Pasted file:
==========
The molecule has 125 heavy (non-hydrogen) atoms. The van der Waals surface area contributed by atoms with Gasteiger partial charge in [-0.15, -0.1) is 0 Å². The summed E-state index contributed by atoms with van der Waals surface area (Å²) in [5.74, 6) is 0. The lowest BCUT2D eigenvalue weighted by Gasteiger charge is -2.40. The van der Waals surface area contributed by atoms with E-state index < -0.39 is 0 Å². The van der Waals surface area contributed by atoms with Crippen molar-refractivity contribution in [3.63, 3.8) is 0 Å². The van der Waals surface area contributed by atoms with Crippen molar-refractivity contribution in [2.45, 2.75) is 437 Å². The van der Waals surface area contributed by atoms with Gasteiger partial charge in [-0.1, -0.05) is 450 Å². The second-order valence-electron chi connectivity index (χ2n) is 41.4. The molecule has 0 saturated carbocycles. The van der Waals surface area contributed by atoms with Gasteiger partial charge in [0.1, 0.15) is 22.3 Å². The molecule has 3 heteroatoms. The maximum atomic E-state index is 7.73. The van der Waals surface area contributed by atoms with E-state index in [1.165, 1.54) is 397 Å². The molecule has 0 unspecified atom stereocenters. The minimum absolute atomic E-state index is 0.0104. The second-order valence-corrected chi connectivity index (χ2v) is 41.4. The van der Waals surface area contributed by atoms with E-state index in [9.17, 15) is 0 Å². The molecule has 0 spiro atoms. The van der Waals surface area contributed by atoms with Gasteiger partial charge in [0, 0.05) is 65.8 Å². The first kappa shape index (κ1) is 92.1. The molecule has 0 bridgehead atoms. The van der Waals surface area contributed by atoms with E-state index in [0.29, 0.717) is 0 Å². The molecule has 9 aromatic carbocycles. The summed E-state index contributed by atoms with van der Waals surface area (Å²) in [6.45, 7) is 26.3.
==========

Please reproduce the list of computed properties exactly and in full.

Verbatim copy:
The molecule has 125 heavy (non-hydrogen) atoms. The van der Waals surface area contributed by atoms with Gasteiger partial charge in [-0.15, -0.1) is 0 Å². The summed E-state index contributed by atoms with van der Waals surface area (Å²) in [5.74, 6) is 0. The lowest BCUT2D eigenvalue weighted by Gasteiger charge is -2.40. The van der Waals surface area contributed by atoms with E-state index < -0.39 is 0 Å². The van der Waals surface area contributed by atoms with Crippen molar-refractivity contribution in [3.63, 3.8) is 0 Å². The van der Waals surface area contributed by atoms with Crippen molar-refractivity contribution in [2.45, 2.75) is 437 Å². The van der Waals surface area contributed by atoms with Gasteiger partial charge in [-0.1, -0.05) is 450 Å². The second-order valence-electron chi connectivity index (χ2n) is 41.4. The molecule has 0 saturated carbocycles. The van der Waals surface area contributed by atoms with Gasteiger partial charge in [0.1, 0.15) is 22.3 Å². The molecule has 3 heteroatoms. The maximum atomic E-state index is 7.73. The van der Waals surface area contributed by atoms with E-state index in [1.165, 1.54) is 397 Å². The molecule has 0 unspecified atom stereocenters. The minimum absolute atomic E-state index is 0.0104. The second-order valence-corrected chi connectivity index (χ2v) is 41.4. The van der Waals surface area contributed by atoms with E-state index in [9.17, 15) is 0 Å². The molecule has 0 spiro atoms. The van der Waals surface area contributed by atoms with Gasteiger partial charge in [0, 0.05) is 65.8 Å². The first kappa shape index (κ1) is 92.1. The molecule has 0 bridgehead atoms. The van der Waals surface area contributed by atoms with E-state index in [0.29, 0.717) is 0 Å². The molecule has 9 aromatic carbocycles. The summed E-state index contributed by atoms with van der Waals surface area (Å²) in [6.45, 7) is 26.3.